Reader Tom Writes:

Reader Tom writes: Ultimately, it will be the consumers who decide if Google is to be trusted. Vendors ought to move as quickly as possible to offer Paypal and Google side by side. After all, why should vendors try to figure-out what their customers are most comfortable using when they…

< ![CDATA[Reader Tom writes: Ultimately, it will be the consumers who decide if Google is to be trusted. Vendors ought to move as quickly as possible to offer Paypal and Google side by side. After all, why should vendors try to figure-out what their customers are most comfortable using when they can let them decide for themselves?
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GBuy: Killer App, or Wake Up Call?

Missed that Forbes is predicting a June 28 release for GBuy, the PayPal competitor. Consumers using GBuy, which is set for release on June 28, will be taken off the merchant's site to complete the payment. This will enable Google (nasdaq: GOOG – news – people ) to capture…

Missed that Forbes is predicting a June 28 release for GBuy, the PayPal competitor.

Consumers using GBuy, which is set for release on June 28, will be taken off the merchant’s site to complete the payment. This will enable Google (nasdaq: GOOG – news – people ) to capture e-commerce transaction data, driving more precise targeting in future searches.

Given how important this particular launch is to Google, I am sure it will be a good product, not the spaghetti against the wall we sometimes see. However – and as odd as this might sound – I am not sure the world is ready to trust Google with its payments. I sense the overall cultural vibe on Google is that it’s gaining too much power. Folks are starting to wake up to the whole ephemeral to eternal riff. The Times is banging the table about it nearly every week (see this front pager from Sunday, or today’s story, for example, which kindly quotes me.) Soon, the networks will pick it up. And then….

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The Search in Hungarian

I knew The Search had been translated into Hungarian because a family friend who speaks it told me so, but still, it's cool to see it – "Keress!" I like the sound of that. (thanks Adam and Eni)…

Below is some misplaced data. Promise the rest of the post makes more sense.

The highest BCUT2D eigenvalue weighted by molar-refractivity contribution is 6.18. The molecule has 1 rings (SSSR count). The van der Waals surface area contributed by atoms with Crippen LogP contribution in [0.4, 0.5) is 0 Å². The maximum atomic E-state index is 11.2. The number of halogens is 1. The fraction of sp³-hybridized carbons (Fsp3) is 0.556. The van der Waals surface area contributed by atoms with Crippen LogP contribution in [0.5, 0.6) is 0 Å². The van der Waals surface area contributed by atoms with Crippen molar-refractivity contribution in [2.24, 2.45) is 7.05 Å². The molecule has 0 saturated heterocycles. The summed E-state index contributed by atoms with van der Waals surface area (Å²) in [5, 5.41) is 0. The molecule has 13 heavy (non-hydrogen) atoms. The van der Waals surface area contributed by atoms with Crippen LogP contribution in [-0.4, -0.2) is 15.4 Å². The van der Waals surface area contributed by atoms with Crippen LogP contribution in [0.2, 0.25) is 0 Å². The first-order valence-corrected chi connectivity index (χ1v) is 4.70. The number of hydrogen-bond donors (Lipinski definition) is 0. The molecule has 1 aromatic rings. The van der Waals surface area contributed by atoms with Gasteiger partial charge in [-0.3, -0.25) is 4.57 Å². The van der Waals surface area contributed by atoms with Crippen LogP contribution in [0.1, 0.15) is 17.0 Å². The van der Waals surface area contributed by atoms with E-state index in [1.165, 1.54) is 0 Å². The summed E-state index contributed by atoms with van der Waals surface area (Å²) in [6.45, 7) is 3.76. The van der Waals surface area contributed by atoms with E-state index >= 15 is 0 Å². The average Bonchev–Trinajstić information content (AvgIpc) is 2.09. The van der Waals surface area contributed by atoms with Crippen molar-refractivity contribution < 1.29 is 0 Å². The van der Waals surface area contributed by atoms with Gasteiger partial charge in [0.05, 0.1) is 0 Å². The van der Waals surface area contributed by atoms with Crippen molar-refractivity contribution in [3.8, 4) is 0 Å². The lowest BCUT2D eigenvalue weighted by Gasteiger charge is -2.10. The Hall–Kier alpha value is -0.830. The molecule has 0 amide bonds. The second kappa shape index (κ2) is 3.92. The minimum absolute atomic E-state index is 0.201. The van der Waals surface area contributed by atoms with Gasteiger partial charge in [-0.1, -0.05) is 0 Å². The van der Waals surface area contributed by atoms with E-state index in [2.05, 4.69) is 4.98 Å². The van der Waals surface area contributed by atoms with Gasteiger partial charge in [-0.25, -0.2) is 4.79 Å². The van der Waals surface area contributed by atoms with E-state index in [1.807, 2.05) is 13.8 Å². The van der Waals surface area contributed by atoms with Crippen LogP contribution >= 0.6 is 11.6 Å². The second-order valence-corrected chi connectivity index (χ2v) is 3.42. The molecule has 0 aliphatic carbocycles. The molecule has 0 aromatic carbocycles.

Hungariansearch

I knew The Search had been translated into Hungarian because a family friend who speaks it told me so, but still, it’s cool to see it – “Keress!”

I like the sound of that.

(thanks Adam and Eni)

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Melanie’s Friday Roundup (On Sat!)

Synch Firefox Toolbar between browsers Google adds a Firefox toolbar synch tool between browsers, announced on the Google blog. The Fragmentation of Search Fred argues that the the drop-down search engine menu (in Firefox and now IE) belies a future where specialized search tools dominate. Top Searches at CIA.gov…

Synch Firefox Toolbar between browsers

Google adds a Firefox toolbar synch tool between browsers, announced on the Google blog.

The Fragmentation of Search

Fred argues that the the drop-down search engine menu (in Firefox and now IE) belies a future where specialized search tools dominate.

Top Searches at CIA.gov

The CIA publishes a monthly zeitgeist list of top 25 search phrases on their website, in compliance with the Freedom of Information act. (via Matt Haughey on MetaFilter.)

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Google And EBay: The MBA Analysis

I had the pleasure of being interviewed a few times by the authors of "eBay and Google: A Coopetition Perspective," a term paper of sorts written by two Haas School of Business 2006 MBAs (they both graduated this year). Despite my participation, Julien Decot and Steve Lee have written…

Haas1

I had the pleasure of being interviewed a few times by the authors of “eBay and Google: A Coopetition Perspective,” a term paper of sorts written by two Haas School of Business 2006 MBAs (they both graduated this year). Despite my participation, Julien Decot and Steve Lee have written an insightful and data-packed paper – 44 pages in all – that exhaustively details how Google and Ebay depend on each other, and what stresses the two companies’ relationship will suffer as they increasingly find themselves in competition.

In fact, as they researched the paper over the course of the year, the authors came to the conclusion that eBay had no choice but to ally with either Yahoo or Microsoft. Then the Journal reported as much, and the Yahoo/eBay deal went down.

If you love data (they estimate 12% of all eBay traffic comes from Google, for example), financial analysis, and competitive scenarios, this paper is for you. There is an entire section on “next moves” which I also recommend. The authors have allowed me to post it here (PDF). They would very much like to hear your take on it. Remember, this is the work of students, not industry experts, but it’s quite valuable nonetheless.

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Talk of the Blogosphere: Google’s AJAX Search Widget